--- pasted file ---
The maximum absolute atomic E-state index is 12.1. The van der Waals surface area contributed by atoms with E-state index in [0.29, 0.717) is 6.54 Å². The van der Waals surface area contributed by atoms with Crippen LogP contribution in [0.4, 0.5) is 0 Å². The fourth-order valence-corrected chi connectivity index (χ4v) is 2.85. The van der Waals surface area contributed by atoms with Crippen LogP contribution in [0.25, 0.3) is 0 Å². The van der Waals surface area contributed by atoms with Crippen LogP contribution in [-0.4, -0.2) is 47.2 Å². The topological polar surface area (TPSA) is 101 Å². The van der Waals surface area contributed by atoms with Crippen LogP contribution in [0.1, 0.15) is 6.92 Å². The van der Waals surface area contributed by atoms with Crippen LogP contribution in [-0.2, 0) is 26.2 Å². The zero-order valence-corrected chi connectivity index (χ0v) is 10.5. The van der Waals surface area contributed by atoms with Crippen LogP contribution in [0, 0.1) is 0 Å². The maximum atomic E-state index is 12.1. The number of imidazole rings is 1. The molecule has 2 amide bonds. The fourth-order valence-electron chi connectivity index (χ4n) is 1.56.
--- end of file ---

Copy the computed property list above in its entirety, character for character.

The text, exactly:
The maximum absolute atomic E-state index is 12.1. The van der Waals surface area contributed by atoms with E-state index in [0.29, 0.717) is 6.54 Å². The van der Waals surface area contributed by atoms with Crippen LogP contribution in [0.4, 0.5) is 0 Å². The fourth-order valence-corrected chi connectivity index (χ4v) is 2.85. The van der Waals surface area contributed by atoms with Crippen LogP contribution in [0.25, 0.3) is 0 Å². The van der Waals surface area contributed by atoms with Crippen LogP contribution in [-0.4, -0.2) is 47.2 Å². The topological polar surface area (TPSA) is 101 Å². The van der Waals surface area contributed by atoms with Crippen LogP contribution in [0.1, 0.15) is 6.92 Å². The van der Waals surface area contributed by atoms with Crippen LogP contribution in [-0.2, 0) is 26.2 Å². The zero-order valence-corrected chi connectivity index (χ0v) is 10.5. The van der Waals surface area contributed by atoms with Crippen LogP contribution in [0, 0.1) is 0 Å². The maximum atomic E-state index is 12.1. The number of imidazole rings is 1. The molecule has 2 amide bonds. The fourth-order valence-electron chi connectivity index (χ4n) is 1.56.